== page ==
The environmental, social and governance (ESG) space attracted a number of very sizeable deals over the course of 2023, according to the KPMG Pulse of Fintech H2’23 report.
The US attracted the vast majority of ESG-focused fintech investment, likely driven by investment trends across the broader fintech sector, rather than by any substantial decline in investor interest in the European or Asia Pacific (APAC) regions.
Investment in the APAC region lagged somewhat last year, with Japan-based Gojo & Company’s US$110.6 million among the region’s largest deals.
KPMG said ESG and global, regional, and national climate change commitments will likely continue to support both the emergence of new fintechs focused on a broad range of ESG-related opportunities, such as lending for alternative energy and climate change projects, carbon tracking and accounting, supply chain tracking, and property and energy management.
Given climate change commitments, investment in green fintech will likely be an area of investment for the long-term the KPMG report stresses.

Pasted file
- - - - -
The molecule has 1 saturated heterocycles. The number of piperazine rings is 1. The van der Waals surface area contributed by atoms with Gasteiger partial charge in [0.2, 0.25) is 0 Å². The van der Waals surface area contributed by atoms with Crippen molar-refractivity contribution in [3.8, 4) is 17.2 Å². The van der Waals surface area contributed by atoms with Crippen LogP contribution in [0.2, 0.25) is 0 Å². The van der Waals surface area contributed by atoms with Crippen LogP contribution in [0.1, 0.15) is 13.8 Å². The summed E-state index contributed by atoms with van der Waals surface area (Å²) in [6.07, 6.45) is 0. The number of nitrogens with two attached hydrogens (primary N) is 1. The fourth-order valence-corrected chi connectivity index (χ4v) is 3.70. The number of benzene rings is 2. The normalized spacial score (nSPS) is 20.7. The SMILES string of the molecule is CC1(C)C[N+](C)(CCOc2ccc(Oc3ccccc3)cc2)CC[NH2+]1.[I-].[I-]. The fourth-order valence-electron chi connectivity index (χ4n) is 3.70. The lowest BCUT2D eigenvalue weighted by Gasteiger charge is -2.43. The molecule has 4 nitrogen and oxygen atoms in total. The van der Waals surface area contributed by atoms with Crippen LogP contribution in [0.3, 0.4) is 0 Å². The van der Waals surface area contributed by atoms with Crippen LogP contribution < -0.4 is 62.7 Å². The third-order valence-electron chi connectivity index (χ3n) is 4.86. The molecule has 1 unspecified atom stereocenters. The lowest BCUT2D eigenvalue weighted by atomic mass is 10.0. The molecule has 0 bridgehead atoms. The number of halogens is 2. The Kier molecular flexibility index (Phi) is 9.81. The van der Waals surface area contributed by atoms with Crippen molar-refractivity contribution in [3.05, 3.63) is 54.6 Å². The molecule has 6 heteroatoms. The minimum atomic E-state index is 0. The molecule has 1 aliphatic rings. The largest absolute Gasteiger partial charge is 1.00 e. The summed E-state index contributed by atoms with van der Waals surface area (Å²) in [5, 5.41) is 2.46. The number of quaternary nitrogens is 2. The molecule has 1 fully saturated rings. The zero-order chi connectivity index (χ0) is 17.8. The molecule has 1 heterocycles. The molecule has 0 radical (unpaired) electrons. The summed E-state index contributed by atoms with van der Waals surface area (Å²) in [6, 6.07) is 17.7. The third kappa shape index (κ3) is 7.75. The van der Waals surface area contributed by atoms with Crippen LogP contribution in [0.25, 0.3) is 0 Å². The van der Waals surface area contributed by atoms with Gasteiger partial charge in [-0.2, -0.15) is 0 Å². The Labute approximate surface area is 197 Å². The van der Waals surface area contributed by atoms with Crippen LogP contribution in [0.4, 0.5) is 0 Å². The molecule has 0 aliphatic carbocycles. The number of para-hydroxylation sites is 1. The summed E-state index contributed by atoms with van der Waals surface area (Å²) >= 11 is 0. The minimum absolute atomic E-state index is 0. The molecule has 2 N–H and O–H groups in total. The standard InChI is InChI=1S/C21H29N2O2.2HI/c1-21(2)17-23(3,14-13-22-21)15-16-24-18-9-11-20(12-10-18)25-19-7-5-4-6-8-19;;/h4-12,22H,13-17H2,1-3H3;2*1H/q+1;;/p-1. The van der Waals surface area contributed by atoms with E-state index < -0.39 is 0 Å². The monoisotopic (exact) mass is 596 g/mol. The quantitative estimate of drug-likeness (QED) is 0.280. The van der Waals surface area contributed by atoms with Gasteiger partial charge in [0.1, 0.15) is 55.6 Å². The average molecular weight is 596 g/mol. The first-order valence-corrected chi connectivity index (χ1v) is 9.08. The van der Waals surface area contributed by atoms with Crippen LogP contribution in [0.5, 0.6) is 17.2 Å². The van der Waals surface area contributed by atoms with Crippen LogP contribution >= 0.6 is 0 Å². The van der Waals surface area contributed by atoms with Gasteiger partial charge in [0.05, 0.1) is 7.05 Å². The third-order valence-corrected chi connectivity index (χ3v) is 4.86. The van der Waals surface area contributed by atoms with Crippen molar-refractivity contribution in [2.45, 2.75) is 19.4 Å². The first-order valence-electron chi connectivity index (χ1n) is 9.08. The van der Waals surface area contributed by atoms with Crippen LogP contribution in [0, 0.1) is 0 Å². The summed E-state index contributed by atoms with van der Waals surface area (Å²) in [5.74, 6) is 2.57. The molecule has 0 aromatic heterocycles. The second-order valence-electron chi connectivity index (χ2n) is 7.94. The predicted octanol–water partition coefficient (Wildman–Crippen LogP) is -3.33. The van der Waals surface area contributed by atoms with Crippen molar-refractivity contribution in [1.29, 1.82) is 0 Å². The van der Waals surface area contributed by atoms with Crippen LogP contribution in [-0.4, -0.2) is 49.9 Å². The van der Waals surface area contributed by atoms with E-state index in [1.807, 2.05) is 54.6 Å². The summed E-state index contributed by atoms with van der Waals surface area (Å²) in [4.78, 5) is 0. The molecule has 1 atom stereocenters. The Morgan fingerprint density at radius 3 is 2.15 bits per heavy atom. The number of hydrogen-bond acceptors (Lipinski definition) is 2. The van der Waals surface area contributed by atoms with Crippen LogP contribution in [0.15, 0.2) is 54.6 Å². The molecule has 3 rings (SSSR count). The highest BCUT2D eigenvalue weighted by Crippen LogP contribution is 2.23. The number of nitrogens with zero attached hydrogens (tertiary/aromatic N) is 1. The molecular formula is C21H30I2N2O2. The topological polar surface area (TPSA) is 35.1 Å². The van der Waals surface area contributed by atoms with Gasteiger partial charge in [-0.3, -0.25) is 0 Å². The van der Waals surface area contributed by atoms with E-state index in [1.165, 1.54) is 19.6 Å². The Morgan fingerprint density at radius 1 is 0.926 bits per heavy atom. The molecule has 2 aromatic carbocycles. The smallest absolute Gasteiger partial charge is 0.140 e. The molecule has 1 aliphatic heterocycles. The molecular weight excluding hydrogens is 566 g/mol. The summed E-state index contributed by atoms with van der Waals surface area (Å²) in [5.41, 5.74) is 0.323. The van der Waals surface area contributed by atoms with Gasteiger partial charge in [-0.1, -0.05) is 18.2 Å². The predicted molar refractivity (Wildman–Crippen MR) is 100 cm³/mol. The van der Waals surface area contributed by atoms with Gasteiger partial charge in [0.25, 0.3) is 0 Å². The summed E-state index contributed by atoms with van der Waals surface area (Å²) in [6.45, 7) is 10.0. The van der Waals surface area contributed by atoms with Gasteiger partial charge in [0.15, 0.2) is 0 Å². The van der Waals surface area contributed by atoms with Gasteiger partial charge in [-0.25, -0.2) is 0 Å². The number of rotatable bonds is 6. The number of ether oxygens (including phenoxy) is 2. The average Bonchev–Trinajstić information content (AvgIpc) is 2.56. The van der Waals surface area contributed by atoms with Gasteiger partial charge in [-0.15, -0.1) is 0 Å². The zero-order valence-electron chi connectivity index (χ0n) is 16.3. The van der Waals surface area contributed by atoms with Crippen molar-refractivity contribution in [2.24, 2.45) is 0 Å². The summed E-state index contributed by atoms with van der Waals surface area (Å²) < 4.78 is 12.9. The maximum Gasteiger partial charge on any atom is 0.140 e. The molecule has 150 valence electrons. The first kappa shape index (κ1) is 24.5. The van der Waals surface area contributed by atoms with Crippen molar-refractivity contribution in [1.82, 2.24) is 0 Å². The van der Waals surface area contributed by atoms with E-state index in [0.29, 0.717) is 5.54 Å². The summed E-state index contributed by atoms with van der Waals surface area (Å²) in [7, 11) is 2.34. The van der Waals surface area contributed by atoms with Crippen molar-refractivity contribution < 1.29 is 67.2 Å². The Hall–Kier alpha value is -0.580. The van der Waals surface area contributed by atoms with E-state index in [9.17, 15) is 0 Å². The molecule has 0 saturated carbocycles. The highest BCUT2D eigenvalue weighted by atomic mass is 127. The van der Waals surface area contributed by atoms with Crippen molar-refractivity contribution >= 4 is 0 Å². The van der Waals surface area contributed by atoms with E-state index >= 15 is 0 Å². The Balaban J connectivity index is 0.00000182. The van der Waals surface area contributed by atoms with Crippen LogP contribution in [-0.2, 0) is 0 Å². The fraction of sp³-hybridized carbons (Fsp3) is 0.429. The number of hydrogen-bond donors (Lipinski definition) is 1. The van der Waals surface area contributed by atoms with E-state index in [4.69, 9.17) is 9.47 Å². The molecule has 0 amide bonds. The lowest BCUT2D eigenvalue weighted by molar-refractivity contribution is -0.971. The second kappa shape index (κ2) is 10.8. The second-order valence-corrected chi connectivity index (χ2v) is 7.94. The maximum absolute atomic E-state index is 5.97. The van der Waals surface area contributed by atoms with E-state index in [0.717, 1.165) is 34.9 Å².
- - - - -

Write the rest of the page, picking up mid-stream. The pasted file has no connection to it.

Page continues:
Globally, interest in carbon services grew significantly over the past year, particularly in the US and Canada. Increased interest from corporates helped drive this interest, with a growing number of large financial institutions beginning to contribute equity into the space.
ESG-focused compliance and risk management offerings have been evolving for some time, but new regulations in the space kept the vertical on the radar of investors throughout 2023 as companies looked to prepare for new requirements.
In 2024, for example, a number of regulations are expected to come into effect, such as the ISSB’s sustainability climate change disclosure standards, the SEC’s climate-related disclosure rule and the EU’s corporate sustainability reporting standard.
Regtech investment in the space primarily revolved around ESG data and disclosures. AI- driven automation of tracking and reporting has been a key area of interest.